A Wordplayer's Manifesto

8. Recommended Reading for Writers

One of the most frequent questions I receive is about which writing books I recommend. It’s a long list! So I turned it into a page of its own. You can find my complete list of recommended books for writers here. I’m always updating it whenever I find a worthy new entry.

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9. Scrivener Templates

It’s no secret: I lurve the writer-centric word processing program Scrivener (I’ve written more about how I use it to outline and write my first drafts here). Wordplayer Stuart Norfolk used his tech savvy to integrate the principles from my books Outlining Your Novel and Structuring Your Novel into the free Scrivener template I offer right here.

Mac and PC Free Scrivener Template Structuring Your Novel Outlining Your Novel K.M. Weiland

10. Recommended Professional Resources for Writers

Another question I get a lot is: whom do you hire? Who does your editing/book cover design/etc.? I compile (and update) all my favorite professional people and resources on this page, where you can also find info on e-book conversion, book trailer design, and illustration.

Professional_Resources_for_Writers

Thanks for joining me for this impromptu tour of the site. I hope it’s introduced you to or reminded you of some of the features you may not be using to full potential. Take whatever is useful to you and use it to write your best book!

Wordplayers, tell me your opinion! What would you like me add to the writing resources page in the future? Tell me in the comments!

10 Writing Resources You're Missing Out on

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About K.M. Weiland | @KMWeiland

K.M. Weiland is the award-winning and internationally-published author of the acclaimed writing guides Outlining Your Novel, Structuring Your Novel, and Creating Character Arcs. A native of western Nebraska, she writes historical and fantasy novels and mentors authors on her award-winning website Helping Writers Become Authors.

Comments

  1. If you haven’t already written one, I could use an in depth article on Third person Deep pov as there are not as many articles on it as the rest of the pov narration. The one my characters demanded I use (sorry if that sounds nuts.) Is much like First person but with the pronouns of he, she, her, his and such.

    Thank you! I love your blog as you post and give useful content instead of like some others that are a thinly veiled attempt to sell their books or to advertise.

    • K.M. Weiland | @KMWeiland says

      Basically, deep third *is* just like first, save for the obvious difference in pronouns. But I’ll throw this into the think tank and see what I can come up with. Thanks for the suggestion! Great to hear you’re enjoying the blog.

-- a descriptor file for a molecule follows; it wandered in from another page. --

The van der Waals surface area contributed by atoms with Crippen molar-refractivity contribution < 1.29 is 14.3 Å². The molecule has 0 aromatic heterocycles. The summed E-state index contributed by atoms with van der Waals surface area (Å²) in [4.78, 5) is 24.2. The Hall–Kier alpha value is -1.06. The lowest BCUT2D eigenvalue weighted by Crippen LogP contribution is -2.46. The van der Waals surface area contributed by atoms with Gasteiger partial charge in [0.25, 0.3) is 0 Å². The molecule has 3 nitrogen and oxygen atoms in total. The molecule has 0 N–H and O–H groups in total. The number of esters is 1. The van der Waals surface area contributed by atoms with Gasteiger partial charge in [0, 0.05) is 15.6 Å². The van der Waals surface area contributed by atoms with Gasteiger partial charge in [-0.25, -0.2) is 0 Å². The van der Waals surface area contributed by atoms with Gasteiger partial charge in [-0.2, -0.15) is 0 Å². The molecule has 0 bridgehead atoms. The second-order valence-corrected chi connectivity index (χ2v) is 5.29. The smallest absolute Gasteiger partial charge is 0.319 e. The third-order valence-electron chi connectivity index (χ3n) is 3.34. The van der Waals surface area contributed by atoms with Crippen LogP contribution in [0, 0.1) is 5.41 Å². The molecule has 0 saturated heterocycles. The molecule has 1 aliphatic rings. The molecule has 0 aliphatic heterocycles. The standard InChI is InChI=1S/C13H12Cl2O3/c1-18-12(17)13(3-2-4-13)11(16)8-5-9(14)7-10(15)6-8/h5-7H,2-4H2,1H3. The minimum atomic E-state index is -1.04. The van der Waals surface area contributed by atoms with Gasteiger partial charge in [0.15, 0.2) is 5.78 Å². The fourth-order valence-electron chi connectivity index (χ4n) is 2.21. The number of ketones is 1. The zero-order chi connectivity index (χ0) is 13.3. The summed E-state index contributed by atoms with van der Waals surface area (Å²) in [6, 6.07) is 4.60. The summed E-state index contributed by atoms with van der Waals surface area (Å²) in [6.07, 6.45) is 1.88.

2. Carol Garcia says

    Write scared is the best advise. Thank you.

  3. Thanks for all the “helpful resources”. Great website! But of all the great writing services you provide, I especially enjoy your video presentations. Now, I have a question. In your Wordplayer’s Manifesto, could you please explain what you mean by “Writing Scared”? Can’t wait to learn the answer. Thanks, Kate M.

  4. Complete awesomesauce!

    Thanks for leading us into the backyard. I know there’s a lot of resources yet to be explored. I’ve dabbled, but need to strap my goggles on and go deep sea diving!

    Love the manifesto. Lots of great and realistic points there. Read read read! I’m enjoying reading this year. Started off a little slow, but I’m on my third book now. I’ll definitely download the manifesto and post on the blog.

    Go with your heart and not the market. Love it.
    FINISH your stories. Love it. What’s the point if we don’t finish what we’ve begun? This is a good character principle and reminds of one of my new words of the year. ACTIONABLE. Still trying to find out what works for me, but my plan is 2 hrs of reading, 1hr of writing per day.

    Love the infographics. Haven’t seen all of them yet, but having a visual is great. As far as Scrivner goes, there’s a lot to learn!

    Great post
    Thanks

    • K.M. Weiland | @KMWeiland says

      Yes, you’re the poster child for reading this year. Think how many people your reading challenge idea has already inspired this year!

  5. Andrea Rhyner says

    Thank you! I love the story structure database and use it a lot. I didn’t know about the infographics. I’m a visual/read/write learner and love love infographics. I’m excited to dig through them. Thanks!!!